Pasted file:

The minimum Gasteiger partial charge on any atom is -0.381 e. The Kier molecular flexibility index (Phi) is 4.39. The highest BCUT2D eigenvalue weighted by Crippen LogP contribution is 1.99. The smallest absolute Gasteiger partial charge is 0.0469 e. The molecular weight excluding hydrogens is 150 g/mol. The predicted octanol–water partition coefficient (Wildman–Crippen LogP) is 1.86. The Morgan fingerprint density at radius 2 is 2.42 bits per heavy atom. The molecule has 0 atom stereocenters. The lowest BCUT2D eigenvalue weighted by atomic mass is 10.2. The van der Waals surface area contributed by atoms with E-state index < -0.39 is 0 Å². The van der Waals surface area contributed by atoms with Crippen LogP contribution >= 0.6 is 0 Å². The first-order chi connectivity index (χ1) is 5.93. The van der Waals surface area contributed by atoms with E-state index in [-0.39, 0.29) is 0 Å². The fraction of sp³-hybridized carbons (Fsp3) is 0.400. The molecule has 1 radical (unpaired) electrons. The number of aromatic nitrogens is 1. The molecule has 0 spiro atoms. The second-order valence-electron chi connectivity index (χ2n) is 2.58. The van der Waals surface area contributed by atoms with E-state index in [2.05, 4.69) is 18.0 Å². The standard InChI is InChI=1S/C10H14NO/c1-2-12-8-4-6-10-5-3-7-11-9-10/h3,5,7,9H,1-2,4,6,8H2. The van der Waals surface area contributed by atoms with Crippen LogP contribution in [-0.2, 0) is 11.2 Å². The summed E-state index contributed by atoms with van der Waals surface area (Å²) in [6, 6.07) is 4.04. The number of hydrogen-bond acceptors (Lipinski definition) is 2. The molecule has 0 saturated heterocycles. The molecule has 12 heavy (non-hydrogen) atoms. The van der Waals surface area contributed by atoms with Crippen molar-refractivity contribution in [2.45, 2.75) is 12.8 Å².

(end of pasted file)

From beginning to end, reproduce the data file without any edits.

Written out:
The minimum Gasteiger partial charge on any atom is -0.381 e. The Kier molecular flexibility index (Phi) is 4.39. The highest BCUT2D eigenvalue weighted by Crippen LogP contribution is 1.99. The smallest absolute Gasteiger partial charge is 0.0469 e. The molecular weight excluding hydrogens is 150 g/mol. The predicted octanol–water partition coefficient (Wildman–Crippen LogP) is 1.86. The Morgan fingerprint density at radius 2 is 2.42 bits per heavy atom. The molecule has 0 atom stereocenters. The lowest BCUT2D eigenvalue weighted by atomic mass is 10.2. The van der Waals surface area contributed by atoms with E-state index < -0.39 is 0 Å². The van der Waals surface area contributed by atoms with Crippen LogP contribution >= 0.6 is 0 Å². The first-order chi connectivity index (χ1) is 5.93. The van der Waals surface area contributed by atoms with E-state index in [-0.39, 0.29) is 0 Å². The fraction of sp³-hybridized carbons (Fsp3) is 0.400. The molecule has 1 radical (unpaired) electrons. The number of aromatic nitrogens is 1. The molecule has 0 spiro atoms. The second-order valence-electron chi connectivity index (χ2n) is 2.58. The van der Waals surface area contributed by atoms with E-state index in [2.05, 4.69) is 18.0 Å². The standard InChI is InChI=1S/C10H14NO/c1-2-12-8-4-6-10-5-3-7-11-9-10/h3,5,7,9H,1-2,4,6,8H2. The van der Waals surface area contributed by atoms with Crippen LogP contribution in [-0.2, 0) is 11.2 Å². The summed E-state index contributed by atoms with van der Waals surface area (Å²) in [6, 6.07) is 4.04. The number of hydrogen-bond acceptors (Lipinski definition) is 2. The molecule has 0 saturated heterocycles. The molecule has 12 heavy (non-hydrogen) atoms. The van der Waals surface area contributed by atoms with Crippen molar-refractivity contribution in [2.45, 2.75) is 12.8 Å².